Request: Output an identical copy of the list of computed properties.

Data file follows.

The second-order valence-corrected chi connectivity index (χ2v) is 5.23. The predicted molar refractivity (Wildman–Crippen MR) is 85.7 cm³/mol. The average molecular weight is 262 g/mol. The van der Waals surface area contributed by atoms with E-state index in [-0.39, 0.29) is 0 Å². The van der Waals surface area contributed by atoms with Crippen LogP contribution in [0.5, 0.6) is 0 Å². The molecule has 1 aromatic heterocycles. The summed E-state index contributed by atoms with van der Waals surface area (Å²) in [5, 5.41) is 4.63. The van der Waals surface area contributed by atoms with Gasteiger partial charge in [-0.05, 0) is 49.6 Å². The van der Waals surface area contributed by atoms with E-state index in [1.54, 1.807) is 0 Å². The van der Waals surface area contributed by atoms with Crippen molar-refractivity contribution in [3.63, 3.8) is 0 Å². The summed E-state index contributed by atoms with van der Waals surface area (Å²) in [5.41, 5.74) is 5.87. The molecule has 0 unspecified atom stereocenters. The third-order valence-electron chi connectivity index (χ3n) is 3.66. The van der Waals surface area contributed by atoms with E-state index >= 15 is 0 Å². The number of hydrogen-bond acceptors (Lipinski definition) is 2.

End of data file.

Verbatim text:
The second-order valence-corrected chi connectivity index (χ2v) is 5.23. The predicted molar refractivity (Wildman–Crippen MR) is 85.7 cm³/mol. The average molecular weight is 262 g/mol. The van der Waals surface area contributed by atoms with E-state index in [-0.39, 0.29) is 0 Å². The van der Waals surface area contributed by atoms with Crippen LogP contribution in [0.5, 0.6) is 0 Å². The molecule has 1 aromatic heterocycles. The summed E-state index contributed by atoms with van der Waals surface area (Å²) in [5, 5.41) is 4.63. The van der Waals surface area contributed by atoms with Gasteiger partial charge in [-0.05, 0) is 49.6 Å². The van der Waals surface area contributed by atoms with E-state index in [1.54, 1.807) is 0 Å². The van der Waals surface area contributed by atoms with Crippen molar-refractivity contribution in [3.63, 3.8) is 0 Å². The summed E-state index contributed by atoms with van der Waals surface area (Å²) in [5.41, 5.74) is 5.87. The molecule has 0 unspecified atom stereocenters. The third-order valence-electron chi connectivity index (χ3n) is 3.66. The van der Waals surface area contributed by atoms with E-state index >= 15 is 0 Å². The number of hydrogen-bond acceptors (Lipinski definition) is 2.